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Stephen F. Austin State University

Articles by Stephen F. Austin State University

Behavioral factors of Abdominal Obesity and effects of lifestyle changes with Fiber Adequacy

Published on: 25th July, 2017

OCLC Number/Unique Identifier: 7317598452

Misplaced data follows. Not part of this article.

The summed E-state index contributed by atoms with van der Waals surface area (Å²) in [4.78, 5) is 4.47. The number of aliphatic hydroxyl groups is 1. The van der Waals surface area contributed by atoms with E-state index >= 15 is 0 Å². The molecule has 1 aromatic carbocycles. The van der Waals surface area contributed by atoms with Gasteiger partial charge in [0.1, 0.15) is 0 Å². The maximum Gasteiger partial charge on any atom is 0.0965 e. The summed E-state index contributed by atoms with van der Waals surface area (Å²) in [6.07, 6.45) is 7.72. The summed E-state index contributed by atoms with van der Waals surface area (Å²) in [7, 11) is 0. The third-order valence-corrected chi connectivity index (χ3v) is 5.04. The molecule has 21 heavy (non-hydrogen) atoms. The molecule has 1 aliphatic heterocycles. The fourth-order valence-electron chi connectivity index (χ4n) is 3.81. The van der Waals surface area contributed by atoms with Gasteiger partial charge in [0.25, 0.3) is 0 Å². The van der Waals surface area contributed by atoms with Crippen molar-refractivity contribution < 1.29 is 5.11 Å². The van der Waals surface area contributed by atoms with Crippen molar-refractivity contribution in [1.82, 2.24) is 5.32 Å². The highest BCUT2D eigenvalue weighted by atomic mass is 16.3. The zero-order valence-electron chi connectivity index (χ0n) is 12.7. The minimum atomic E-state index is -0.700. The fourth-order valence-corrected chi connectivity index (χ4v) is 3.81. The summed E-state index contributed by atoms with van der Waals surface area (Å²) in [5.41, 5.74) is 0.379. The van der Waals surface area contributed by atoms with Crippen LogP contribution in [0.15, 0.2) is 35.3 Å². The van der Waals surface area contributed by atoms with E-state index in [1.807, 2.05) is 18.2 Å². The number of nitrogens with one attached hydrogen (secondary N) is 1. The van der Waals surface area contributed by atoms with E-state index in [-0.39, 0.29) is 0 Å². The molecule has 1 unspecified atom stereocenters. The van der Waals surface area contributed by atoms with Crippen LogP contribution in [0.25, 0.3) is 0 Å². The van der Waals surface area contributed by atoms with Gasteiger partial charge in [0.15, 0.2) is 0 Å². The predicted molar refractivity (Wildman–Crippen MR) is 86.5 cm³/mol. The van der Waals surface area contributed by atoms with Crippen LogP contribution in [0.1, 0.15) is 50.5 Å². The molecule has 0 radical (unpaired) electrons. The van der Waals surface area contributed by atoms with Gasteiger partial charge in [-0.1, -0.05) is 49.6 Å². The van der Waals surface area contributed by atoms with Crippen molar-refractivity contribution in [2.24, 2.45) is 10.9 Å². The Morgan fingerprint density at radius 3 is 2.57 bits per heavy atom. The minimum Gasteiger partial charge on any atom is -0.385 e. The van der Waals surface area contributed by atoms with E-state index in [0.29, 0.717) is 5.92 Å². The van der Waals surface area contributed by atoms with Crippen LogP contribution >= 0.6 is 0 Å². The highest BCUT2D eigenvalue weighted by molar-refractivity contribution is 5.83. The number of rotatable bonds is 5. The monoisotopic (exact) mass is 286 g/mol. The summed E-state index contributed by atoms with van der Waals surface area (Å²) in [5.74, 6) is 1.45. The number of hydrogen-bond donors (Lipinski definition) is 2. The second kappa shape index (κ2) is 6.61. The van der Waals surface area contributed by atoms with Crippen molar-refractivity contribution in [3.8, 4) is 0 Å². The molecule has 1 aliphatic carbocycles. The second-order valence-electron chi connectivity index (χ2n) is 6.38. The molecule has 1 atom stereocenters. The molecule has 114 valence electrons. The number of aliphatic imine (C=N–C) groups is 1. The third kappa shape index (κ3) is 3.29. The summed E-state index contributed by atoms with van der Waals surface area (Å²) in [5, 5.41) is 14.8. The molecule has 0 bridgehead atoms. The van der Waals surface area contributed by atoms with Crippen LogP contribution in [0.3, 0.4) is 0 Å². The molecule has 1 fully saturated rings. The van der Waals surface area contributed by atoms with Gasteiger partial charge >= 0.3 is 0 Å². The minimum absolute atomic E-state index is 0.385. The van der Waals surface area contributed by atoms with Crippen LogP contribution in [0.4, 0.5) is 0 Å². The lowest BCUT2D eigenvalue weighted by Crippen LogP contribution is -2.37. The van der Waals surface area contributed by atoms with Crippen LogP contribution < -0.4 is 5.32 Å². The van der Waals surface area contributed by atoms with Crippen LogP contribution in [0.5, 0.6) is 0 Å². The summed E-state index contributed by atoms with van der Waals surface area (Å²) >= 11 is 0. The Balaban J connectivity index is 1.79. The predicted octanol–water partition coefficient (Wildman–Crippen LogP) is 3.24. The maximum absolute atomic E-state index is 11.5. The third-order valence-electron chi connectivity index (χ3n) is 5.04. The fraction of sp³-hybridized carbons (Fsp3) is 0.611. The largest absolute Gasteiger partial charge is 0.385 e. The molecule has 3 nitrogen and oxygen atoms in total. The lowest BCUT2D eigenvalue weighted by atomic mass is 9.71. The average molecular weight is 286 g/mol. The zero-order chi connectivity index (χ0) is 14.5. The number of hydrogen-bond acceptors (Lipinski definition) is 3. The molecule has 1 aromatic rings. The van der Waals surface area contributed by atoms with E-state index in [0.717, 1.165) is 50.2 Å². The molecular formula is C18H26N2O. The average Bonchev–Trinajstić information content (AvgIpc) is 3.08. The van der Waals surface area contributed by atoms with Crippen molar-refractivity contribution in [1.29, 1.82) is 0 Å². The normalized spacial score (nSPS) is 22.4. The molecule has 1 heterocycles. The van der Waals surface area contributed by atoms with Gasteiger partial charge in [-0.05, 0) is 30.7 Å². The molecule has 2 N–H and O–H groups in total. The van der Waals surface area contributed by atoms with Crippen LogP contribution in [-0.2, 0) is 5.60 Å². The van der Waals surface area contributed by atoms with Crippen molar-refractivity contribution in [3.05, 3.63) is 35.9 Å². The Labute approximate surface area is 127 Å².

The etiology of abdominal obesity is multifactorial and has environmental factors as its most expressive risk factors. This study cross-sectional analyzed the association of abdominal fatness with physical inactivity and food inadequacy of 1,557 subjects, both genders, over 35yrs. old, enrolled in an ongoing epidemiological study. Waist circumference (WC) was the primary variable and demographic, social-economic, anthropometric and dietary intake data, were the co-variables. NCEP-ATP III, WHO, IPAQ-long (version 8) and Healthy Eating Index were used for functional definition of variables. Furthermore, longitudinal data from 50 subjects in an exercise protocol for 10 week receiving either regular diet (G1, n=22) or 30g fiber adequacy (G2; =28), were analyzed. The performed statistical analyses used software SAS for Windows, version 9.1 with p=0.05. In a predominantly female sample (74%), 76% aging 35-60yrs, 64% completed elementary school, 73% were living in a low income household, 77.5% overweight. The 62.5% presenting altered WC values were predominantly older, presented higher body fatness, and were consuming low variety-poor quality diet rich in fat (mainly saturated) and lower in fruit. WC correlated negatively with fruit intake and aerobic capacity (VO2max) but only carbohydrate (positive) and fruit intake (negative) were considered independent risk factors for abdominal obesity. In the longitudinal study, both G1 and G2 groups were similar at baseline and G1 maintained the anthropometry values throughout the experiment. Conversely, G2 decreased total body (4%) and WC (7%) fatness, reducing severe obesity by 16%, minimally affecting overweight and eutrophic rates. G2 presented 211% increase in fiber intake and 150% increase in plasma beta-carotene (colorful-fiber marker). Thus, in conclusion, recommended dietary fiber intake (increased fruit and low CHO intake) and physical activity would be the recommended changes against abdominal obesity and, by associating both physical exercises and dietary fiber there was indeed a decrease in abdominal fatness and obesity, predominantly at its higher grade.
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